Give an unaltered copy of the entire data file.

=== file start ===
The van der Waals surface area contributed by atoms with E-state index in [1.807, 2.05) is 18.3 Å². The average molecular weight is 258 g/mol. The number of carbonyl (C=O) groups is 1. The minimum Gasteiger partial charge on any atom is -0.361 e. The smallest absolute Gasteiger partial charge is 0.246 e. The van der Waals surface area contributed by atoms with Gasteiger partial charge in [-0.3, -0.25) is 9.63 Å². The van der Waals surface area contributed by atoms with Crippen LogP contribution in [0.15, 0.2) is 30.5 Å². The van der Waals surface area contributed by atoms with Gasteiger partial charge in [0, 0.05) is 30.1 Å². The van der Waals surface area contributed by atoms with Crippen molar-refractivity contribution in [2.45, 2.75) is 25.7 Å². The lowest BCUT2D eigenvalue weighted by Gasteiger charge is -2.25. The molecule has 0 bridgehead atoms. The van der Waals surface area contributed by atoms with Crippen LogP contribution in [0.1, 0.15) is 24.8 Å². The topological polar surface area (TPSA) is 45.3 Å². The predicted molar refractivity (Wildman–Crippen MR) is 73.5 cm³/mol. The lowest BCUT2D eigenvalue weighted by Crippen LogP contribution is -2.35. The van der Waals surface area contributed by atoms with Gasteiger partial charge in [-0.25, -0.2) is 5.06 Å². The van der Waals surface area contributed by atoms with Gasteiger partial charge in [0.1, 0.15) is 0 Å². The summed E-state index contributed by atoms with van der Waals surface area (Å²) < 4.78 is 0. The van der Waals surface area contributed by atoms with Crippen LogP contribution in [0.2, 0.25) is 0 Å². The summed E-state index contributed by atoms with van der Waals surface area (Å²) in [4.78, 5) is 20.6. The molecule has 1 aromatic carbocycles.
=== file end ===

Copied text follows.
The van der Waals surface area contributed by atoms with E-state index in [1.807, 2.05) is 18.3 Å². The average molecular weight is 258 g/mol. The number of carbonyl (C=O) groups is 1. The minimum Gasteiger partial charge on any atom is -0.361 e. The smallest absolute Gasteiger partial charge is 0.246 e. The van der Waals surface area contributed by atoms with Gasteiger partial charge in [-0.3, -0.25) is 9.63 Å². The van der Waals surface area contributed by atoms with Crippen LogP contribution in [0.15, 0.2) is 30.5 Å². The van der Waals surface area contributed by atoms with Gasteiger partial charge in [0, 0.05) is 30.1 Å². The van der Waals surface area contributed by atoms with Crippen molar-refractivity contribution in [2.45, 2.75) is 25.7 Å². The lowest BCUT2D eigenvalue weighted by Gasteiger charge is -2.25. The molecule has 0 bridgehead atoms. The van der Waals surface area contributed by atoms with Crippen LogP contribution in [0.1, 0.15) is 24.8 Å². The topological polar surface area (TPSA) is 45.3 Å². The predicted molar refractivity (Wildman–Crippen MR) is 73.5 cm³/mol. The lowest BCUT2D eigenvalue weighted by Crippen LogP contribution is -2.35. The van der Waals surface area contributed by atoms with Gasteiger partial charge in [-0.25, -0.2) is 5.06 Å². The van der Waals surface area contributed by atoms with Gasteiger partial charge in [0.1, 0.15) is 0 Å². The summed E-state index contributed by atoms with van der Waals surface area (Å²) < 4.78 is 0. The van der Waals surface area contributed by atoms with Crippen LogP contribution in [0.2, 0.25) is 0 Å². The summed E-state index contributed by atoms with van der Waals surface area (Å²) in [4.78, 5) is 20.6. The molecule has 1 aromatic carbocycles.